SB: Yes. At some point to say a little bit about to help patients cross the threshold you just described, because as soon as the word “worm” gets used, obviously you’ve introduced much more of barrier than a lubricant to the idea that you’re trying to put across. The pamphlet that William has produced gave me the guidelines to go out and find the necessary tools to do this. It’s important to understand that what we’re talking about is something that is already in the food supply. Human beings began to raise grains ten thousand years ago, and I’m sure right away that if you’re going to store it for a while you can’t let it get wet. A grainery has to be extremely dry. When I was in Africa and if you go to a little village—and maybe the architecture in different villages in different parts of Chad where I was a Peace Corps volunteer and a doctor for a couple of years in the 1960s—it’s quite different from place to place, but everybody has a way of building a grainery where they can store their millet so it doesn’t get wet.
Now, the other thing that they need to have not get in the grain is rats. When people started raising this kind of stuff (grains), rats caught hold and rats became, now, as you probably know, more numerous in New York City than people (and that’s just in New York City, nevermind the countryside where we grow crops and rats like to eat). So rats get into graineries; no matter what, you can’t keep them out. Even if you get Monsanto in there to spray it all and ruin the food you still couldn’t get it out. So the rats are in there, and as I just said it has to be really dry. There’s another kind of critter that likes grain, and that’s grain beetles. And we all know what grain beetles are like as a general genus, so to speak, because in your pantry from time to time you see these little moths flying around and it turns out you have a box of something on the shelf that’s been there for three years and has developed from the eggs that were in there—stray eggs that were in the grain that was used to make the Wheaties of whatever is in the box—and these critters that are in grain, they live there but it’s very dry in there. But what do they have in the grain, but rat poops, which are just moist enough to satisfy the thirst of various kinds of small organisms in the beetle family that live there. Now one of these beetles is the so-called grain beetle. There’s a particular one of them that is suitable for what we’re talking about, which is having in its flesh the eggs of the rat tapeworm. So the rats are in the grain to eat the grain, they poop and they have the tapeworm eggs in there. The rat tapeworm has a deal with the rats, which is first come first served, so a rat has only one tapeworm. And then these tapeworm eggs get into the grain and then the beetles eat the poop to get the moisture out of it and they get infected with—or they get a gift, you might say—these eggs. Now these eggs don’t develop into worms in the beetles. There certainly isn’t enough room in a beetle for a worm. Instead they develop into this very cute little organism that has a little round head with two dots in it that looks a lot like eyes (of course they’re not, but it’s very anthropomorphic in a way). It has a little line between the eyes that looks like a nose, and it has a tail on it which lengthens with the health and the age of the HDC, which takes a few weeks to develop in the beetle. It’s in the flesh of the beetle.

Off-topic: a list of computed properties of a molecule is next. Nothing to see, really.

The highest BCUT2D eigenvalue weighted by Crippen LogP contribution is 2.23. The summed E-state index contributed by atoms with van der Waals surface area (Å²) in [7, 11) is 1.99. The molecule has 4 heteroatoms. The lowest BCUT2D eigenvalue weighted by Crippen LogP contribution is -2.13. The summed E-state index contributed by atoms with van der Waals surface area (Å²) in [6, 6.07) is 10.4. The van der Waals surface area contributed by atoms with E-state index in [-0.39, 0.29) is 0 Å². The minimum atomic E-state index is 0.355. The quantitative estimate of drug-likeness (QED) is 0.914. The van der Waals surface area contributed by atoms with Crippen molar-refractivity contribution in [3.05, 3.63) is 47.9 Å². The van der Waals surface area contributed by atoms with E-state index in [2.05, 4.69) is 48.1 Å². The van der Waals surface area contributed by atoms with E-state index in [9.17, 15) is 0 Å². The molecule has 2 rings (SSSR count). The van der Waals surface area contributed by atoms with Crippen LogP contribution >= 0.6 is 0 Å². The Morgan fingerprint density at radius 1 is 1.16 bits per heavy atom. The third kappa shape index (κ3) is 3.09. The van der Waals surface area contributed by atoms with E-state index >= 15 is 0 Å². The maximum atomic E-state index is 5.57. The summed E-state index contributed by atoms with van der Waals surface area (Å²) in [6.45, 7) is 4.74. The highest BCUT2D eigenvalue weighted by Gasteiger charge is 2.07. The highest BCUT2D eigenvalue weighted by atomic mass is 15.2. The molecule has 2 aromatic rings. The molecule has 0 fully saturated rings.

So I put the beetle down on the dissecting microscope. I take off his head so he doesn’t suffer too much, and I dissect out (under saline) these little critters. And these things, if you put them in a little vial, which we do for shipping—we’ve just finished now shipping these boxes of things to people on ice—if you hold the vial up and look through it under a certain light you can just barely see these little flecks of white, like the smallest fish you ever saw. We serve them up in doses of 1, 2, 3, 4, 5, 10, maybe 20. There’s a certain knack to raising them. I’ve been doing it now for nearly two years and learning all the way. I have now finished building a clean room, and it is a lot of fun, and the stories that I get back are just great. Now I’ve taught another doctor in our tribe how to do this and he’s going to get started soon. In the meantime I have been supplying HDCs to his patients under his consultation, because I don’t want to be sending these things to people around the country who aren’t my patients but I can send them to other doctors’ patients.
Clinical Availability and Use of HDCs
Now, there’s a way to get these things at a website called Biome Restoration. And this is run by a woman named Judy Chinitz; she’s the mom of one of my patients. We’ve been friends for many years, and she took off on this. I introduced her to William Parker and she took on sort of a different model. Mine is a consultative model for people with pretty complex illness, and hers is this is kind of good for everybody (sort of the precursor to what William is thinking about, like this should be in the food supply somehow). Her HDCs come from England. They are much less expensive. Mine are farm fresh, so to speak, and hers are a little bit old and not quite as strong (William says) as mine, but they are effective, and so it’s a very accessible thing for patients to try. And the downside of it is…if you look at the basic clinical decision-making formula BROCS (benefit, risk, odds, costs, and stakes), the stakes for the patients that I’m treating are very high. The stakes for the people who are getting this from Biome Restoration can be much lower: just to improve your health or see if your eczema will clear up or so on. And the cost is minimal (bearable, let’s say). The odds of success are way over 50-50 for people with chronic illness, so you don’t need to dicker too much about that; they’re good. And the risk is basically as close to zero as you get in any kind of a doctor’s office. And the benefit, then, is huge. So the idea of giving this a try seems attractive.